Learn about playing professionally. Playing soccer professionally involves talent, drive, and determination. It is also helpful if you have lots of experience on the field. • In addition to playing soccer for your high school or college, you will most likely need to play on a club-level or semi-professional team before trying out for a professional team.
• The U.S. National Women’s Soccer League features 10 teams with between 21 and 29 players on each. • Some talented female players are choosing to play professionally in European leagues since the National Women’s Soccer League only has 10 teams. Considering overseas teams can increase your odds of playing professionally.
Watch out for concussions. Soccer is the primary cause of concussions among female athletes. • A 2011 study by the American Journal of Sports Medicine found that in similar sports, girls were twice as likely to suffer concussions as boys.
• Remember that heading the ball is prohibited for players younger than 10, according to the U.S. Soccer Federation. • If you are between the ages of 11 and 13, you should only be heading the ball at practices. Avoid ACL injuries. Young female players are more prone to tearing their anterior cruciate ligament (ACL) than male players. You can help prevent these injuries by building some special steps into your conditioning. • Strengthen your hamstrings, gluteal muscles, and hip rotators by adding squats and lunges into your training regimen.
• Adding agility training, so that you can run, stop, and change direction quickly can also help. Tutorials for agility exercises, such as the ladder drill, are widely available online.
Hydrate and fuel yourself with healthy foods. What you put in your body can have a big impact on your success on the soccer field. • It is important to drink water before, during, and after soccer practice or games.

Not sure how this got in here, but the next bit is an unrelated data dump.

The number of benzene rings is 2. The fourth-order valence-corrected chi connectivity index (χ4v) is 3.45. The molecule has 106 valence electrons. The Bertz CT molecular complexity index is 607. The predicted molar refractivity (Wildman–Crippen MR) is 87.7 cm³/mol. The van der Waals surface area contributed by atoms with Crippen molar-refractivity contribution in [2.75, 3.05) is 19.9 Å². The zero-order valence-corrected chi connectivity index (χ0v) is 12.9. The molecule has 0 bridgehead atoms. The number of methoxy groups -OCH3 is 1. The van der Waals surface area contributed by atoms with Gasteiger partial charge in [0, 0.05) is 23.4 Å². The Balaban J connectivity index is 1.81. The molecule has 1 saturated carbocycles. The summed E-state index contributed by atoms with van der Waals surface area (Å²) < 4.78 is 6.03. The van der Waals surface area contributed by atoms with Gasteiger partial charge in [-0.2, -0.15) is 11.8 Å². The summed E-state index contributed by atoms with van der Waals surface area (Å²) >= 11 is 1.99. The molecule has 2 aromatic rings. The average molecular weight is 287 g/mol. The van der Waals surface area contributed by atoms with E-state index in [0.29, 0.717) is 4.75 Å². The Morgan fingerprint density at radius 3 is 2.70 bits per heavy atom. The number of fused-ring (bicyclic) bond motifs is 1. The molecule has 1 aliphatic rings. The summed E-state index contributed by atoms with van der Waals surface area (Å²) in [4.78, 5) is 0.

The American College of Sports Medicine (ACSM) recommends drinking 16–20 ounces before playing soccer and 4–8 ounces every 15–20 minutes during the game or practice. • Eat a healthy, balanced diet full of fruits, vegetables, lean protein and whole grains to give your body the nutrients it needs to help you succeed on the soccer field.
• Healthy carbohydrates such as those found in whole wheat bread, granola bars, and trail mix are crucial for giving your body the energy it needs during games and practices. • Female athletes are more likely than male athletes to develop an eating disorder. Be sure to fuel yourself properly and consult a dietician if you aren’t sure of your nutritional needs.
Community Answer • Watch Bend It Like Beckham for a great tale about girls and soccer. While "some" people might say soccer is only for boys, they're stuck in the past and haven't a clue that it doesn't take being a male to know how to kick a ball well. Find people who don't say such things, there are plenty of them out there too.
Community Answer • You need to stand up for yourself! You know you are better than them! Tell the principal, school counselor, teacher, or a parent. If you tell on them don't think of yourself as a tattle-tale, think of yourself as doing something you deserve because you are way better than they will ever be.